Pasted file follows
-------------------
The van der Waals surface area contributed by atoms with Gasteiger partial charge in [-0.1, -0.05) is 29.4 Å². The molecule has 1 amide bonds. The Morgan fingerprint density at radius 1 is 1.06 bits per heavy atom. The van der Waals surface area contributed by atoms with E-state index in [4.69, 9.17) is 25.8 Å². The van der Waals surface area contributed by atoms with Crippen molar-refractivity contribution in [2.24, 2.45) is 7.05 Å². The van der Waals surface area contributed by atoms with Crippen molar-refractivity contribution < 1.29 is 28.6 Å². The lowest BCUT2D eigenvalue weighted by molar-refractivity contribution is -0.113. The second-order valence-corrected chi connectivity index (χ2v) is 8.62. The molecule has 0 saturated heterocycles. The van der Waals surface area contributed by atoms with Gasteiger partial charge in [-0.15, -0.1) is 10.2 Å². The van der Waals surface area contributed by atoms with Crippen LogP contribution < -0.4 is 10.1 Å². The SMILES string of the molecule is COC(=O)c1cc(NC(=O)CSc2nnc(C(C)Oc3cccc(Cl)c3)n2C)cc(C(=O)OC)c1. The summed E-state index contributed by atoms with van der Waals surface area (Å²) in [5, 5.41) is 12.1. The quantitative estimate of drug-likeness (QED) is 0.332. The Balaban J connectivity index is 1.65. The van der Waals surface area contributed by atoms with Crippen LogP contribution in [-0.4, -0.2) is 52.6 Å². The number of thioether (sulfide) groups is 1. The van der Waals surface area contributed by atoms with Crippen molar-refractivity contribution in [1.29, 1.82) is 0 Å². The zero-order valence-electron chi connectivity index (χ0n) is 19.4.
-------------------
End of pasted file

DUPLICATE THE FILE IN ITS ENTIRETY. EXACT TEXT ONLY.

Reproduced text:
The van der Waals surface area contributed by atoms with Gasteiger partial charge in [-0.1, -0.05) is 29.4 Å². The molecule has 1 amide bonds. The Morgan fingerprint density at radius 1 is 1.06 bits per heavy atom. The van der Waals surface area contributed by atoms with E-state index in [4.69, 9.17) is 25.8 Å². The van der Waals surface area contributed by atoms with Crippen molar-refractivity contribution in [2.24, 2.45) is 7.05 Å². The van der Waals surface area contributed by atoms with Crippen molar-refractivity contribution < 1.29 is 28.6 Å². The lowest BCUT2D eigenvalue weighted by molar-refractivity contribution is -0.113. The second-order valence-corrected chi connectivity index (χ2v) is 8.62. The molecule has 0 saturated heterocycles. The van der Waals surface area contributed by atoms with Gasteiger partial charge in [-0.15, -0.1) is 10.2 Å². The van der Waals surface area contributed by atoms with Crippen LogP contribution < -0.4 is 10.1 Å². The SMILES string of the molecule is COC(=O)c1cc(NC(=O)CSc2nnc(C(C)Oc3cccc(Cl)c3)n2C)cc(C(=O)OC)c1. The summed E-state index contributed by atoms with van der Waals surface area (Å²) in [5, 5.41) is 12.1. The quantitative estimate of drug-likeness (QED) is 0.332. The Balaban J connectivity index is 1.65. The van der Waals surface area contributed by atoms with Crippen LogP contribution in [-0.4, -0.2) is 52.6 Å². The number of thioether (sulfide) groups is 1. The van der Waals surface area contributed by atoms with Crippen molar-refractivity contribution in [1.29, 1.82) is 0 Å². The zero-order valence-electron chi connectivity index (χ0n) is 19.4.